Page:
his big day approaches, Dow Travers is more upbeat than when he first arrived
at Whistler two weeks ago.
first Winter Olympian goes in the giant slalom on Tuesday and after a
frustrating first week of not getting much practice on the slopes because of
mild weather, the last few days have been better.
the skiing, Travers, 22, has regular sessions in the gym and is constantly
under the physio for a troublesome ankle. No wonder relaxation time is just
spent sleeping. He manages to check his Facebook and is pleased that the rugby
crowd in Cayman is rooting for him. Some of them even came over to cheer him on
but have to return before he races because his event day was put back two days
due to lack of snow.
is a Cayman national rugby player so there are plenty at the club house in
South Sound monitoring his progress as well as Caymanians generally.
is his first visit to Whistler, Canada’s premiere ski resort, 80 miles north of
Vancouver, where many indoor events are being held. Travers thinks it merits
its claim to be one of the world’s best. “Well just in terms of the amount of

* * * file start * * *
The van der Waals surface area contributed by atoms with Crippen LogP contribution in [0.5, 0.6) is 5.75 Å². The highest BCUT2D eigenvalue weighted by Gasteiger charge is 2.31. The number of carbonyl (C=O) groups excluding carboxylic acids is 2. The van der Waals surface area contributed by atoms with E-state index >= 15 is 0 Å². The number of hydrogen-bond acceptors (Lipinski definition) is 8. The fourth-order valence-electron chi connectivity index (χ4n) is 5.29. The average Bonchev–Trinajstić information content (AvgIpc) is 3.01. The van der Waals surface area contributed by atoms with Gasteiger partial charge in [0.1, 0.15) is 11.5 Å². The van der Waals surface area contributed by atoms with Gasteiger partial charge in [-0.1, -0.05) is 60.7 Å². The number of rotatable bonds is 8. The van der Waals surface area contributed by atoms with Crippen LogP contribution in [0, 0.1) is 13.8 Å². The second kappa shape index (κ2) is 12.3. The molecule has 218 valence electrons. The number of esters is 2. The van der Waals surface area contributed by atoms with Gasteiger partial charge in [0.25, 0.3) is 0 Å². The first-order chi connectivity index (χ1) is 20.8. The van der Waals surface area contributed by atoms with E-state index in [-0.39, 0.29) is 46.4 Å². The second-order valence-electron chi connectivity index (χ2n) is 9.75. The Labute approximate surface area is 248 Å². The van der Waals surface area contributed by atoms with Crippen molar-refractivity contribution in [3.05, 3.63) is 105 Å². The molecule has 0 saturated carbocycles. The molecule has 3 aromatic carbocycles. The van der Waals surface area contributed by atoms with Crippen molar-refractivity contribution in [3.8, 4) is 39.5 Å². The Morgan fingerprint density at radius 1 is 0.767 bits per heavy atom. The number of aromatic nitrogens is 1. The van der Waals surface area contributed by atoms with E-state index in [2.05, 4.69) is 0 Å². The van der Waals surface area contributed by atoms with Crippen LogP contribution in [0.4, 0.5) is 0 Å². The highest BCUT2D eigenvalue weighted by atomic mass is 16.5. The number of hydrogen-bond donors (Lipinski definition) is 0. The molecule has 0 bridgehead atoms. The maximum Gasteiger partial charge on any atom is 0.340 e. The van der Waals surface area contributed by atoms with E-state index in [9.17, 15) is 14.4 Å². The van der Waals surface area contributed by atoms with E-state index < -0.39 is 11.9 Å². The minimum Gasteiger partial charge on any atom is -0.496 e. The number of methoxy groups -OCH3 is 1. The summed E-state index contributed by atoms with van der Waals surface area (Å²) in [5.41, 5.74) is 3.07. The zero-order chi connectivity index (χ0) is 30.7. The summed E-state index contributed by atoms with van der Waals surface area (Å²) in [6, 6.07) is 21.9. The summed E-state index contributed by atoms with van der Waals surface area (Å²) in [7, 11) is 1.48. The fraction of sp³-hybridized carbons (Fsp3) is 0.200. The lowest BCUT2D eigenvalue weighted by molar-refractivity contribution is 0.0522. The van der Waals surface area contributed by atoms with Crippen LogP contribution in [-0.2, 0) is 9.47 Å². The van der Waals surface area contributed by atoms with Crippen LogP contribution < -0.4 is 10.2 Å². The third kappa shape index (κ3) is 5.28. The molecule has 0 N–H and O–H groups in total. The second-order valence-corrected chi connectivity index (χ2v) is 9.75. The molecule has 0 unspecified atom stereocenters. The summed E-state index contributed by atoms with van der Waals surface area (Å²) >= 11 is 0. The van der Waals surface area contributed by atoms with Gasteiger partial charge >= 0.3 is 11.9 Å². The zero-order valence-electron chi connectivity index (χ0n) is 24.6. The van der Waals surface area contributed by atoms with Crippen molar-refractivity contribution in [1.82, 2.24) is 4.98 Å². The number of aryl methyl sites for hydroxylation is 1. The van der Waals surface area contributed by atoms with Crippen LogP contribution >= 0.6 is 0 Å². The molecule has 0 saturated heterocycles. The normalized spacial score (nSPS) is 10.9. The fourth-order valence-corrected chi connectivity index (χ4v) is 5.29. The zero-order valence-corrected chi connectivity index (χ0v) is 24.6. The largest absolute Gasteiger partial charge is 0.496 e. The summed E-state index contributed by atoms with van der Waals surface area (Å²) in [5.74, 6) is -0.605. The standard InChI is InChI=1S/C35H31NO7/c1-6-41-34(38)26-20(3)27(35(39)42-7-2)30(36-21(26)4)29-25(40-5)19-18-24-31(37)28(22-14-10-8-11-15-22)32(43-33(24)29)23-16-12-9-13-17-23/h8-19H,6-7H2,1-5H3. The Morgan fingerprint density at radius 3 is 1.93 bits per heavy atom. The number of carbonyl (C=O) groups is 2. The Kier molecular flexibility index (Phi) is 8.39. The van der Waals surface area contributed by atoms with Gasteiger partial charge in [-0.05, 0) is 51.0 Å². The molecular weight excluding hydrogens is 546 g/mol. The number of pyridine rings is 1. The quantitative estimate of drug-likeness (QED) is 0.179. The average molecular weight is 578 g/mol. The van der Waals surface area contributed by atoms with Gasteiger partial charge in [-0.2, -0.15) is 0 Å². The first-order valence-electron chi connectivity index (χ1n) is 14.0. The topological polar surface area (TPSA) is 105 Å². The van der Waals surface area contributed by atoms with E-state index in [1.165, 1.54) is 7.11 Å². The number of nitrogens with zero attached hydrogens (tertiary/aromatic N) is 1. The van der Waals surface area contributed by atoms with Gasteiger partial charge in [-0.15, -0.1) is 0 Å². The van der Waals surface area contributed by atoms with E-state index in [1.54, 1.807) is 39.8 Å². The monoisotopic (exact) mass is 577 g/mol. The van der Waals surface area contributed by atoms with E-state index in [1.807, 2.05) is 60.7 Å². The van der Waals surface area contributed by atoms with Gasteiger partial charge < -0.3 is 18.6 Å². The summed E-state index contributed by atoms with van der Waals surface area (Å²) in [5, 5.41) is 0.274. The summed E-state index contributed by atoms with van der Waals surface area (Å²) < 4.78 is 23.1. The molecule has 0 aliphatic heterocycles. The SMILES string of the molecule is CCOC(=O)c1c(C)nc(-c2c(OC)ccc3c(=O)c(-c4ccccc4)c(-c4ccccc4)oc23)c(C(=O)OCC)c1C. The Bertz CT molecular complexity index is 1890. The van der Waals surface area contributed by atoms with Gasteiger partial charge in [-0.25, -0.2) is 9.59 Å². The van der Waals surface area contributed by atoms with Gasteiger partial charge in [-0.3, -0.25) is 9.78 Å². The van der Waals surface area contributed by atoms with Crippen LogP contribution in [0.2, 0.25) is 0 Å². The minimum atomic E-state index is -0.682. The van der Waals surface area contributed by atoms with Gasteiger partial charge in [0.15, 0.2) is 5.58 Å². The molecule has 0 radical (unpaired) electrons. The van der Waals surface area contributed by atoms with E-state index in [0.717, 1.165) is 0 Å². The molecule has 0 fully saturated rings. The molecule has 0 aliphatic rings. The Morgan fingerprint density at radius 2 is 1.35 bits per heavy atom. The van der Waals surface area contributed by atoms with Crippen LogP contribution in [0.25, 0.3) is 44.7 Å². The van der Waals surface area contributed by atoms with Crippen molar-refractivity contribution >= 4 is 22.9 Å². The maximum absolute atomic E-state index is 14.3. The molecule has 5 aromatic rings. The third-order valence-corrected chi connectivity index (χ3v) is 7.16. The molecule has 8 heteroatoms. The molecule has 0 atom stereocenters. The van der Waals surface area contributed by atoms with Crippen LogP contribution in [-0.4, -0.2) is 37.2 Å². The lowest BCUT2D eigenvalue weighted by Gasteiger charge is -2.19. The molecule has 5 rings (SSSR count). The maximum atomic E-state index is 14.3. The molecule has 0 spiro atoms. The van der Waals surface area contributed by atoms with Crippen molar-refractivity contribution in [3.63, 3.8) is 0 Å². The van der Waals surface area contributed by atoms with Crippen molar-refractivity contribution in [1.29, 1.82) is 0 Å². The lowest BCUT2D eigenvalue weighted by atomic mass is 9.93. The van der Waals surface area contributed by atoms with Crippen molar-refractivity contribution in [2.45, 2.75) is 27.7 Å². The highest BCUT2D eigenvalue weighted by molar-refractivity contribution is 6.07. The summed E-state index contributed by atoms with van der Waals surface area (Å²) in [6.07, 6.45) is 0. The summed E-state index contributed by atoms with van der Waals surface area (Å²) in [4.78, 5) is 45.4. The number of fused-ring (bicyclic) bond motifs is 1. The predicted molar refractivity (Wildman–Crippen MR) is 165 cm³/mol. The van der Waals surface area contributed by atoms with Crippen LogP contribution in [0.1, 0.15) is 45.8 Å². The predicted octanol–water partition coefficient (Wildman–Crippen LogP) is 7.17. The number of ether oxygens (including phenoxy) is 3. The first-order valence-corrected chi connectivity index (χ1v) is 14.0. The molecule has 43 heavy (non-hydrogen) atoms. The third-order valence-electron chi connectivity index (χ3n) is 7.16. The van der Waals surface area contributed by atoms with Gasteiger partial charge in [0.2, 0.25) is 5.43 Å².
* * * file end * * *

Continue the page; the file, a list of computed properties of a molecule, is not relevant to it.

skiing ability of how many acres there are, it’s amazing. There are few places
to compare, but I hear that the weather here is very inconsistent.”
is on a fast learning curve as he is a novice to world class giant slalom
racing. His coach Gene Bridgewater said: “We’re just doing the fine tuning now,
it should be a good race.”
slalom consists of two runs on two separate courses, going around 50-something
‘gates’. It combines the speed of the downhill with the technical side of being
able to turn quickly and negotiate the terrain at over 40 miles an hour. The
first course will be about 70-75 seconds in length and after all 80-odd
competitors come down, a different course will be set. The top 30 finishers
from that first run will be flipped in running order.
Canadian who will be keenly monitoring how well Travers does is Shane Hunter, a
snowboard instructor on the Blackcomb Mountain where Travers trains.
said: “I think it’s amazing that the Cayman Islands has produced an Olympic
skier and I wish Dow all the best.”